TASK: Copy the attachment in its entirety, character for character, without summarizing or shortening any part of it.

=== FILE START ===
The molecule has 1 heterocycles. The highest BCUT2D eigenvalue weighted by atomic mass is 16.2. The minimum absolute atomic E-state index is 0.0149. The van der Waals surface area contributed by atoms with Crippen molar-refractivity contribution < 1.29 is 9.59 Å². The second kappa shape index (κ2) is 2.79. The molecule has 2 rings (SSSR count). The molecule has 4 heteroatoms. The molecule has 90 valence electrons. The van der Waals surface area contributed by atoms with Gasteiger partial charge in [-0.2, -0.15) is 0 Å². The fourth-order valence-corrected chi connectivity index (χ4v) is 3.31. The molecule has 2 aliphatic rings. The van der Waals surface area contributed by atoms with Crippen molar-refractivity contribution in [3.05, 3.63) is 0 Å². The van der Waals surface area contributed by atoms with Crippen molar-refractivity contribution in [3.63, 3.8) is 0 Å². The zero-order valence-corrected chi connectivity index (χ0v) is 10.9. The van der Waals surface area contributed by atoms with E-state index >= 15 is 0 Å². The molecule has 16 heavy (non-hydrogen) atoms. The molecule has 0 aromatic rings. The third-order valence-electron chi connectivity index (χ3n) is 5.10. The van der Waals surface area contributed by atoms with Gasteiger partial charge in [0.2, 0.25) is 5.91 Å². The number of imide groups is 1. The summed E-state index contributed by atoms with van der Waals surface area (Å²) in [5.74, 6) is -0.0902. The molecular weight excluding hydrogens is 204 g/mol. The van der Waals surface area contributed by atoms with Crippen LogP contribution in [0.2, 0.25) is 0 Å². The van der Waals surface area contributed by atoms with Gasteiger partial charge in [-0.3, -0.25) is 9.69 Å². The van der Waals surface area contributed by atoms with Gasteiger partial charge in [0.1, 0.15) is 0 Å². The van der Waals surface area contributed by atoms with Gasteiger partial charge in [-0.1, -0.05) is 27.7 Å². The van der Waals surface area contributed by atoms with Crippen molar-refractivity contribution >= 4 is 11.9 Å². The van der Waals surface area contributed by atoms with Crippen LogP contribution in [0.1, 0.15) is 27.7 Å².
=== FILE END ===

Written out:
The molecule has 1 heterocycles. The highest BCUT2D eigenvalue weighted by atomic mass is 16.2. The minimum absolute atomic E-state index is 0.0149. The van der Waals surface area contributed by atoms with Crippen molar-refractivity contribution < 1.29 is 9.59 Å². The second kappa shape index (κ2) is 2.79. The molecule has 2 rings (SSSR count). The molecule has 4 heteroatoms. The molecule has 90 valence electrons. The van der Waals surface area contributed by atoms with Gasteiger partial charge in [-0.2, -0.15) is 0 Å². The fourth-order valence-corrected chi connectivity index (χ4v) is 3.31. The molecule has 2 aliphatic rings. The van der Waals surface area contributed by atoms with Crippen molar-refractivity contribution in [3.05, 3.63) is 0 Å². The van der Waals surface area contributed by atoms with Crippen molar-refractivity contribution in [3.63, 3.8) is 0 Å². The zero-order valence-corrected chi connectivity index (χ0v) is 10.9. The van der Waals surface area contributed by atoms with E-state index >= 15 is 0 Å². The molecule has 16 heavy (non-hydrogen) atoms. The molecule has 0 aromatic rings. The third-order valence-electron chi connectivity index (χ3n) is 5.10. The van der Waals surface area contributed by atoms with Gasteiger partial charge in [0.2, 0.25) is 5.91 Å². The number of imide groups is 1. The summed E-state index contributed by atoms with van der Waals surface area (Å²) in [5.74, 6) is -0.0902. The molecular weight excluding hydrogens is 204 g/mol. The van der Waals surface area contributed by atoms with Crippen LogP contribution in [0.2, 0.25) is 0 Å². The van der Waals surface area contributed by atoms with Gasteiger partial charge in [-0.3, -0.25) is 9.69 Å². The van der Waals surface area contributed by atoms with Gasteiger partial charge in [0.1, 0.15) is 0 Å². The van der Waals surface area contributed by atoms with Gasteiger partial charge in [-0.1, -0.05) is 27.7 Å². The van der Waals surface area contributed by atoms with Crippen molar-refractivity contribution >= 4 is 11.9 Å². The van der Waals surface area contributed by atoms with Crippen LogP contribution in [0.1, 0.15) is 27.7 Å².